Terrell, the gang leader, and protector, was also in her will. She allowed my aunt and me to choose any item from home first, and for anything we didn’t take, she wanted Terrell and his gang to take the rest. He was to take the clothes, furniture, appliances, and whatnot. She left a heartfelt letter thanking Terrell for saving me from CPS. My dad had made arrangements with Terrell to gather what was left over and give the stuff to him.
Terrell arrived with the gang members, and Dad asked me to pass along the note Grandma wrote about Terrell. After reading it, he hugged me and said, “It’s been nice knowing you, and he would take good care of my grandma’s stuff.” He said he knew people who needed the furniture and stuff from the house and would take it to other families. People who lived near Grandma later told us Terrell kept his promise.
When Terrell attended her funeral, he said that she treated him more like a grandson. And I saw that gang member cry.
My aunt, who helped care for my sister, later told me my mom said, “Well, that little bitch got the home, and I got nothing.” My own mother said this about me.
When they sold the home, my aunt and I split $75,000.00; I deposited my half and bought my father a gold pocket watch; I had the jeweler etch into the back of the watch ‘much love’, my name, and my grandma’s name, Ethel. I also bought my first car with my dad’s help. Since then, I’ve spent none of the remaining money and have worked part-time at Radford Hospital.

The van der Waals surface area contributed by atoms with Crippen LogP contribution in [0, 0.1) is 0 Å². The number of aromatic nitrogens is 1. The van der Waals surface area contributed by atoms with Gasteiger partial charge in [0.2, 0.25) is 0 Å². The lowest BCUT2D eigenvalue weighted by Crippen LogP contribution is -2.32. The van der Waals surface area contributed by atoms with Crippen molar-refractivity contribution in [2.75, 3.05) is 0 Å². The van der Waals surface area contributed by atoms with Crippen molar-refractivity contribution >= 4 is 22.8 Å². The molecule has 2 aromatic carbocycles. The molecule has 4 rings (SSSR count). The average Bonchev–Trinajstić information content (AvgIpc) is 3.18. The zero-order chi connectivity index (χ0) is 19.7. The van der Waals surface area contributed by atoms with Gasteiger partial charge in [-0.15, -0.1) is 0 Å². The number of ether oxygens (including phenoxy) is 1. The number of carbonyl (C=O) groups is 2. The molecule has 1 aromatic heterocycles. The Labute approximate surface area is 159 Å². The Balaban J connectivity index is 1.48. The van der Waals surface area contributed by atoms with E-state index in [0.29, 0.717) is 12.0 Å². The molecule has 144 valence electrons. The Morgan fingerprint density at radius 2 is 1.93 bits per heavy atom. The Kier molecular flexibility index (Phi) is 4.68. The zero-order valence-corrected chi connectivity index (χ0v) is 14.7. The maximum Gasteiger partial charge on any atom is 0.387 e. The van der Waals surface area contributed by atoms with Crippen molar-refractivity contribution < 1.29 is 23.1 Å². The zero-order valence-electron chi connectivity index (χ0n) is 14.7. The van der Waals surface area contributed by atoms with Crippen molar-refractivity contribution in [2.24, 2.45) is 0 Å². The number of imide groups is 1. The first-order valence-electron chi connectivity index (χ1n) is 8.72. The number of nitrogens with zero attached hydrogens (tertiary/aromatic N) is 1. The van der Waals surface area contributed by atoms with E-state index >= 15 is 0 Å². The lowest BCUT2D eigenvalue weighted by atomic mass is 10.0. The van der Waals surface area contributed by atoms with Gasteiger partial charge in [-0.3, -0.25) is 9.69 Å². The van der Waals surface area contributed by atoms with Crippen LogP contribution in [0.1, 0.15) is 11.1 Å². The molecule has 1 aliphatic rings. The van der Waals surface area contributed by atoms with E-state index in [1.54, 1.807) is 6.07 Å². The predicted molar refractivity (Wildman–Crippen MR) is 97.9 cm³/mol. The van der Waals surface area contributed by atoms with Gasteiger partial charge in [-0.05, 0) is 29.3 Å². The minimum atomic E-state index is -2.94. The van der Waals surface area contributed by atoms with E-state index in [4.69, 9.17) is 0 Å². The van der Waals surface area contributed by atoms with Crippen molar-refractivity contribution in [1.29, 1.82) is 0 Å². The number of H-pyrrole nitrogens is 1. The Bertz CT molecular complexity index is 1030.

After we had moved into my dad’s friend’s rental home, my dad found a better-paying job in South West Virginia. He later qualified for his first home purchase, and we moved in just over a year ago. I now attend Radford University in Radford, Virginia, and we live close to the college.
My dad has since met a nice woman, and they are now engaged to be married this summer. She and I get along simply great. I introduced my dad to his girlfriend, a Nurse from Radford Hospital.
I still haven’t seen my brother, sister, or mother since the day my mom drove me to Grandma’s home and dropped me off. I recently made one last attempt to reconnect with them through Facebook, and my mother and brother blocked me. I sent a PM to my sister, who responded after several weeks and agreed to meet Dad and me in a few weeks; maybe she will or won’t.”